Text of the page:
What Does A Good Reviewer Do For You?

I’ve recently run across this article by Travis Pullen that discusses what a good comic book reviewer does over at Film Fodder. According to the article, a reviewer primarily helps you to sort out what you’ll like and what is a waste of your time. That’s useful in this information saturated world we are in today.

I think it even goes beyond that. Well written reviews can be entertaining in their own right and they may even rouse up your positive interest in the material/movie/diner/webcomic (Mr. Pullen specifically mentions the negative, or backlash interest.) However, this is more than just a result of a reviewer spewing an opinion.

Some reviewers (especially for movies) seem to have this outlook that their opinion is somehow more valid than mine. Specifically – what they like is the standard to which everyone must ascribe to. Instead, I think reviewers have an obligation to describe what they’ve experienced with reasonable accuracy. I do not think that requires me to hammer on the weaknesses of a work or to overly praise the the good points that resonate with my personal likes. My personal judgement is not the most valuable thing I have to offer.

Take a webcomic’s art, for example. Perhaps it appears like a four year old drew it. In my opinion, the readers are experts at what they like and can clearly see the sample image for themselves. Within thirty seconds, they’ll make their own value judgement – unless there are other circumstances you should inform them of. Does the artist also put on great airs and brag about their natural talent? Is the artist actually four years old? To properly understand what they are seeing and reading, the readers need to know what it is they can’t see for themselves.

So am I against offering up personal opinion? No. There’s plenty of room for reviewer opinion and I’d even say it was necessary. Did I like it? And why? These are subjective yet valid questions which help the reader decide if they’ll like it or not. I just reviewed a webcomic that, due my personal experience and outlook, I began to dislike more and more as I read it. Someone without a similar experience or outlook might have found it whimsical or even amusing.

It’s not my job as reviewer to presume that I know what my readers will like. My obligation is to show you what I found and how I felt about it – despite any personal bias I might have. Any review, negative or positive,  which allows unstated assumptions or bias to decide the day is a bad review. Reviews should offer a mixture of personal opinion, facts and entertainment and should ultimately be useful to the reader.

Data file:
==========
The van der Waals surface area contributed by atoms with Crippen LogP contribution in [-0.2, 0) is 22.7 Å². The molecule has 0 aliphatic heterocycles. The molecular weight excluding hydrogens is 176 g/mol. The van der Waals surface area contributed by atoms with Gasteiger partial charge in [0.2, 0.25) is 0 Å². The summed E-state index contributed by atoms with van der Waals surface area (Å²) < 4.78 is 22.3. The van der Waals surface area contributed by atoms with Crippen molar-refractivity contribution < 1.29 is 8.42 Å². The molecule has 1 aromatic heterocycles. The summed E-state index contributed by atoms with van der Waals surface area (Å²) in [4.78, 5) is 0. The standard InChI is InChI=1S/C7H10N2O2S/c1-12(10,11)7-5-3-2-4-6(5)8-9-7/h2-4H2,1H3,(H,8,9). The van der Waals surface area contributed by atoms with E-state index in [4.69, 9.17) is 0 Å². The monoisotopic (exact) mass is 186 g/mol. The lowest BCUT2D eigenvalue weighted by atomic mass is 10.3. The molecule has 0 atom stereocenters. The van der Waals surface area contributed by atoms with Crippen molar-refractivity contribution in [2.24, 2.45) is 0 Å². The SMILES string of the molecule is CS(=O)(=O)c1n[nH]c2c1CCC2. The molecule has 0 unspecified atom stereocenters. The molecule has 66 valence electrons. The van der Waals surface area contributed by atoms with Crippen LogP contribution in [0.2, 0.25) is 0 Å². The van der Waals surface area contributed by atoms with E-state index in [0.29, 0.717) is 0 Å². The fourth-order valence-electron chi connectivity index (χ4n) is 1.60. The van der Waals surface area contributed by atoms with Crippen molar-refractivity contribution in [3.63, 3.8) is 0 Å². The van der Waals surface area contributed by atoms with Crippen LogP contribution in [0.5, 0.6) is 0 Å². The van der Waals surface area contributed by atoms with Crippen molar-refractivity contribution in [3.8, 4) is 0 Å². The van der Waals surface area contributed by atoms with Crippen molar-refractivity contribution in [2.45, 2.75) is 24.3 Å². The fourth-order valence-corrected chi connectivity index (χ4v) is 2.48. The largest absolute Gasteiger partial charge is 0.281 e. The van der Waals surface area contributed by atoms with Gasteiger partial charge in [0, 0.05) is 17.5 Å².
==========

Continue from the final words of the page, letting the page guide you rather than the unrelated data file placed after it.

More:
1. The Doctor

    Well said. Reviews need to be a mixture of opinion, honest criticism, and a straightforward look at the comic or item itself. To leave any one of those three out is to have an incomplete review.

  2. The Doctor

    Although, to add something else – I think the article needs to also realize that unless one is versed in art, artistic method and style, and the like, that it will be virtually impossible to give anything OTHER than personal opinions. I could, for example, make all kinds of critiques of the work you do, but unless I am an artist myself, I really shouldn’t be trying to do it from an artistic standpoint. There’s nothing wrong with criticism, even from a personal standpoint, as long as the criticism is not personally directed at the artist.

  3. I read the last comment a couple of hours ago and I’ve been musing on it. My first thought is that it can be easy to be too critical, but that wasn’t the actual issue I was taking up with.

    My only problem with criticism is when the critic uses it to elevate themselves instead of analyze the subject. I used to watch those movie review guys but they mainly discussed whether or not a certain movie was up to their standards. It was more about showing them as experts than the movie they were examining.

    Criticism is a tool for understanding, not self promotion.

  4. The Doctor

    I agree wholeheartedly. But then, that’s not honest criticism – that’s self promotion or bragging couched in “criticism.” I think most people would see through that.

    Your personal standards have a place in a review (things you found offensive, etc) but I think it’s understood that that’s your opinion – which is, after all, what a reviewer gives.

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